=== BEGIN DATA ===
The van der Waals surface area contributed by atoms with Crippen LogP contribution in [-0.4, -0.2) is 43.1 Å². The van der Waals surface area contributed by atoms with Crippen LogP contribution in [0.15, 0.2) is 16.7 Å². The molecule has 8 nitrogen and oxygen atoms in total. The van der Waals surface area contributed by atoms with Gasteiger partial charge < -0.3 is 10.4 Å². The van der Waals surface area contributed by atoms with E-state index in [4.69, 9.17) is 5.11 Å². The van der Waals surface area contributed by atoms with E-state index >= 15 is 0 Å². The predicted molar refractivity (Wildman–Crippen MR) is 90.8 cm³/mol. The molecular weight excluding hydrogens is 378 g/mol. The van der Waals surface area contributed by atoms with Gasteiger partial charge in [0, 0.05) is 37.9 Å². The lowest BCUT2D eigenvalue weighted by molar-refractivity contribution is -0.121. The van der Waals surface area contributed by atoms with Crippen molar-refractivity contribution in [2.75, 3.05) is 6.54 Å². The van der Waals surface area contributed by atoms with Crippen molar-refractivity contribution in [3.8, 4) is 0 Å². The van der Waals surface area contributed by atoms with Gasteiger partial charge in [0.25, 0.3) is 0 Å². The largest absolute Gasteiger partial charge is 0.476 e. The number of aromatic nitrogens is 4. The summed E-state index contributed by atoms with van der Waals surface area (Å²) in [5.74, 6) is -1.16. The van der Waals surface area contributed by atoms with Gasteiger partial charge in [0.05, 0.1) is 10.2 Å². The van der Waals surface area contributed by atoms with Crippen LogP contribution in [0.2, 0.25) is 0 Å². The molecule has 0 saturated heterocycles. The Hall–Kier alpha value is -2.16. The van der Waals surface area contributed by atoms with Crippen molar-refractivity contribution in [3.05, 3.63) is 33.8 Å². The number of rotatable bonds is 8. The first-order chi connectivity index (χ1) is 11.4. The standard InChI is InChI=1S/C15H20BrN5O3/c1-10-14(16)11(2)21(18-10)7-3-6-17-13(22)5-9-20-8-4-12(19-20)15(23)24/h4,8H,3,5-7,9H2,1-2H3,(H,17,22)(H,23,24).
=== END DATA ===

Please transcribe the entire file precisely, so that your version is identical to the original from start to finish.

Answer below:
The van der Waals surface area contributed by atoms with Crippen LogP contribution in [-0.4, -0.2) is 43.1 Å². The van der Waals surface area contributed by atoms with Crippen LogP contribution in [0.15, 0.2) is 16.7 Å². The molecule has 8 nitrogen and oxygen atoms in total. The van der Waals surface area contributed by atoms with Gasteiger partial charge < -0.3 is 10.4 Å². The van der Waals surface area contributed by atoms with E-state index in [4.69, 9.17) is 5.11 Å². The van der Waals surface area contributed by atoms with E-state index >= 15 is 0 Å². The predicted molar refractivity (Wildman–Crippen MR) is 90.8 cm³/mol. The molecular weight excluding hydrogens is 378 g/mol. The van der Waals surface area contributed by atoms with Gasteiger partial charge in [0, 0.05) is 37.9 Å². The lowest BCUT2D eigenvalue weighted by molar-refractivity contribution is -0.121. The van der Waals surface area contributed by atoms with Crippen molar-refractivity contribution in [2.75, 3.05) is 6.54 Å². The van der Waals surface area contributed by atoms with Crippen molar-refractivity contribution in [3.8, 4) is 0 Å². The van der Waals surface area contributed by atoms with Gasteiger partial charge in [0.25, 0.3) is 0 Å². The largest absolute Gasteiger partial charge is 0.476 e. The number of aromatic nitrogens is 4. The summed E-state index contributed by atoms with van der Waals surface area (Å²) in [5.74, 6) is -1.16. The van der Waals surface area contributed by atoms with Gasteiger partial charge in [0.05, 0.1) is 10.2 Å². The van der Waals surface area contributed by atoms with Crippen LogP contribution in [0.2, 0.25) is 0 Å². The molecule has 0 saturated heterocycles. The Hall–Kier alpha value is -2.16. The van der Waals surface area contributed by atoms with Crippen molar-refractivity contribution in [3.05, 3.63) is 33.8 Å². The number of rotatable bonds is 8. The first-order chi connectivity index (χ1) is 11.4. The standard InChI is InChI=1S/C15H20BrN5O3/c1-10-14(16)11(2)21(18-10)7-3-6-17-13(22)5-9-20-8-4-12(19-20)15(23)24/h4,8H,3,5-7,9H2,1-2H3,(H,17,22)(H,23,24).